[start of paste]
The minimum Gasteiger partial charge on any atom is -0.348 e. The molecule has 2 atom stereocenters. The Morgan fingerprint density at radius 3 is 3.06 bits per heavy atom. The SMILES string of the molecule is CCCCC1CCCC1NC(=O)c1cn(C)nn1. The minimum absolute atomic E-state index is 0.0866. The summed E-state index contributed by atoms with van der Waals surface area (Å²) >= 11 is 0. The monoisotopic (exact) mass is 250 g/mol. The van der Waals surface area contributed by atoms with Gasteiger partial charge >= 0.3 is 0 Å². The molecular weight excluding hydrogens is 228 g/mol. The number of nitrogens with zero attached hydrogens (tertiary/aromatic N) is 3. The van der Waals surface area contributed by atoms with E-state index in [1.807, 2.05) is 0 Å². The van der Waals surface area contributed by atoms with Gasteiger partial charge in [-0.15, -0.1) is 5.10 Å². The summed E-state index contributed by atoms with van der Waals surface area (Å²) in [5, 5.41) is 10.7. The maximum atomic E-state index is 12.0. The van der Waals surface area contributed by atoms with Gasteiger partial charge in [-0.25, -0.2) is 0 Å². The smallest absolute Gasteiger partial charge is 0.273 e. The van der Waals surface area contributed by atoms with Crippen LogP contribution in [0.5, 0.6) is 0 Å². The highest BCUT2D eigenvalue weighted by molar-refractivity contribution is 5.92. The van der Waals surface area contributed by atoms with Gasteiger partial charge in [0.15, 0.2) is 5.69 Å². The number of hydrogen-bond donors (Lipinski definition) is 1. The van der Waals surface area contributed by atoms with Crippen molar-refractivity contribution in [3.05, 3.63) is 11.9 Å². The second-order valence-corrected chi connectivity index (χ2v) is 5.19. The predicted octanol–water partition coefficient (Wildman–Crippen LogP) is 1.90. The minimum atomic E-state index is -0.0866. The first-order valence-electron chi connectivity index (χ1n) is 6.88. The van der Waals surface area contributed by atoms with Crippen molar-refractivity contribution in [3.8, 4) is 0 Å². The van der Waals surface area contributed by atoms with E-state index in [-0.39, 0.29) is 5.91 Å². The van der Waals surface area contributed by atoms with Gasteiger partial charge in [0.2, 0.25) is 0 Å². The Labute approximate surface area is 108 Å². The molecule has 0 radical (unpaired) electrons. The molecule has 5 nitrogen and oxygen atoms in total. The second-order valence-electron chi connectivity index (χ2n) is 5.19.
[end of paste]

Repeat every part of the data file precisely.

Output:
The minimum Gasteiger partial charge on any atom is -0.348 e. The molecule has 2 atom stereocenters. The Morgan fingerprint density at radius 3 is 3.06 bits per heavy atom. The SMILES string of the molecule is CCCCC1CCCC1NC(=O)c1cn(C)nn1. The minimum absolute atomic E-state index is 0.0866. The summed E-state index contributed by atoms with van der Waals surface area (Å²) >= 11 is 0. The monoisotopic (exact) mass is 250 g/mol. The van der Waals surface area contributed by atoms with Gasteiger partial charge >= 0.3 is 0 Å². The molecular weight excluding hydrogens is 228 g/mol. The number of nitrogens with zero attached hydrogens (tertiary/aromatic N) is 3. The van der Waals surface area contributed by atoms with E-state index in [1.807, 2.05) is 0 Å². The van der Waals surface area contributed by atoms with Gasteiger partial charge in [-0.15, -0.1) is 5.10 Å². The summed E-state index contributed by atoms with van der Waals surface area (Å²) in [5, 5.41) is 10.7. The maximum atomic E-state index is 12.0. The van der Waals surface area contributed by atoms with Gasteiger partial charge in [-0.25, -0.2) is 0 Å². The smallest absolute Gasteiger partial charge is 0.273 e. The van der Waals surface area contributed by atoms with Crippen LogP contribution in [0.5, 0.6) is 0 Å². The highest BCUT2D eigenvalue weighted by molar-refractivity contribution is 5.92. The van der Waals surface area contributed by atoms with Gasteiger partial charge in [0.15, 0.2) is 5.69 Å². The number of hydrogen-bond donors (Lipinski definition) is 1. The van der Waals surface area contributed by atoms with Crippen molar-refractivity contribution in [3.05, 3.63) is 11.9 Å². The second-order valence-corrected chi connectivity index (χ2v) is 5.19. The predicted octanol–water partition coefficient (Wildman–Crippen LogP) is 1.90. The minimum atomic E-state index is -0.0866. The first-order valence-electron chi connectivity index (χ1n) is 6.88. The van der Waals surface area contributed by atoms with Crippen molar-refractivity contribution in [3.8, 4) is 0 Å². The van der Waals surface area contributed by atoms with E-state index in [-0.39, 0.29) is 5.91 Å². The van der Waals surface area contributed by atoms with Gasteiger partial charge in [0.2, 0.25) is 0 Å². The Labute approximate surface area is 108 Å². The molecule has 0 radical (unpaired) electrons. The molecule has 5 nitrogen and oxygen atoms in total. The second-order valence-electron chi connectivity index (χ2n) is 5.19.